For some reason — perhaps because the weather was poor, I have a 15 year old daughter, and watching movies makes for a good way to cope with both — one of the themes of the Doyon Family holiday break ended up being future dystopias. Not something necessarily aligned with the hopeful messages more commonly associated with the season but instructive nonetheless.
Still wondering about why it’s so hard to have a civil conversation about planning for the future in so many places? Or why everyone seems so pissed about everything all the time?
Could it have something to do with the telltale bulge in the waistline of American demography?
As placemakers, we know that the challenges of the built environment require more than just new ideas — no matter how clever, unique or seemingly innovative. That was the approach of the 20th century and — no spoiler alert required — it didn’t work out all that well. In retrospect, we know now that the ideas of the modernist revolution in planning were too closely tied to a particular wish list for how we’d like the world to work, rather than reflecting the complexity of who we really are — from our natural instincts and behaviors to the inconvenient links between how we connect, live together in community and, ultimately, survive for the long haul.
Placemaking often comes down to preserving, repairing, or intensifying urban or rural landscapes with public spaces at the heart of each neighborhood. Creative placemaking can take that to another level, helping to tease out the character of a place and celebrate it in an unusually insightful and invigorating way. A way that reaches deeper into the culture and adds nuance to the ways we gather. Tonight, I went to an art opening that I found particularly consoling and uplifting. In conversation, the artist pointed out: Continue Reading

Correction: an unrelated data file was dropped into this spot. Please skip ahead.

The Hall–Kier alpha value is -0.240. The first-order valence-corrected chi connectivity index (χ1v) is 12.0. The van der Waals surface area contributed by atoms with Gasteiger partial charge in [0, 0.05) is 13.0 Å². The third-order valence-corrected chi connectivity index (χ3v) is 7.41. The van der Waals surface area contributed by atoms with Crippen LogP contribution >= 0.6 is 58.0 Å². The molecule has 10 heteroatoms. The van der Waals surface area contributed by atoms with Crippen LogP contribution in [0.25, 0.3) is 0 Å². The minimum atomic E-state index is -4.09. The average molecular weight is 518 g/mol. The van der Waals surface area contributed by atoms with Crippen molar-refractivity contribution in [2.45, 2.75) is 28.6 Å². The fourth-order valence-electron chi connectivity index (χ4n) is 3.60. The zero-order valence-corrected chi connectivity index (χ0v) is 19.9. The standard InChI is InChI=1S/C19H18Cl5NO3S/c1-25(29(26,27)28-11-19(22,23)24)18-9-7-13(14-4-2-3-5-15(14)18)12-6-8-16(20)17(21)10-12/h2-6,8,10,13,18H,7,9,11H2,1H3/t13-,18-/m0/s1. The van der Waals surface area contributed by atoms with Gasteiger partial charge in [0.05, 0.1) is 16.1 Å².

Enjoying the multiple conversations that Monday’s piece started about Little Free Libraries, I can’t help but share the two that our family has been enjoying this summer. In doing so, there’s a striking difference between the development pattern of Monday’s neighbourhood in Kansas versus this 100-year-old Winnipeg neighbourhood in which I live. Do those development patterns have anything to do with the vastly different public responses that these libraries have received? Maybe not, but it’s an interesting contemplation.
A recent trip to Chicago on the first weekend of summer reinforced the importance of great public art. After a particularly harsh winter, the welcoming parks, squares, and plazas of the city were burgeoning with people soaking in the sunshine.
Coming home to talk with my husband, who happens to be an art museum director, we had some interesting conversations about the differences between civic art and public art. For my husband, there really is no difference, however in my industry, there is.
So I’m sitting in one of those community meetings we’ve all become familiar with of late. A local Tea Party type is making a passionate pitch for what his group considers Constitutional guarantees against government planning, and I get this deju vu tug.
I’ve been here before. I’VE BEEN THIS BEFORE.
Almost twenty years ago, just married, my wife and I bought an old house in a friendly but economically depressed old neighborhood. It was, at the time, a predominantly black neighborhood though, like many historic neighborhoods in and around Atlanta that predate our tumultuous, race-driven urban disinvestment of the 60s and 70s, it had also been a predominantly white neighborhood at one point as well.
Its history is significant and, in the almost two decades since, the process of absorbing and understanding it has been a meaningful one. But at the time, all those issues, together with the baggage that accompanies them, simply weren’t on our radar.
High on my list of must-read columnists is James Surowiecki of The New Yorker. His “Twilight of the Brands” piece in the February 17-24 edition provides a good example of how he takes apart outworn axioms of business success, then, from the wreckage, assembles a model better suited for the here and now.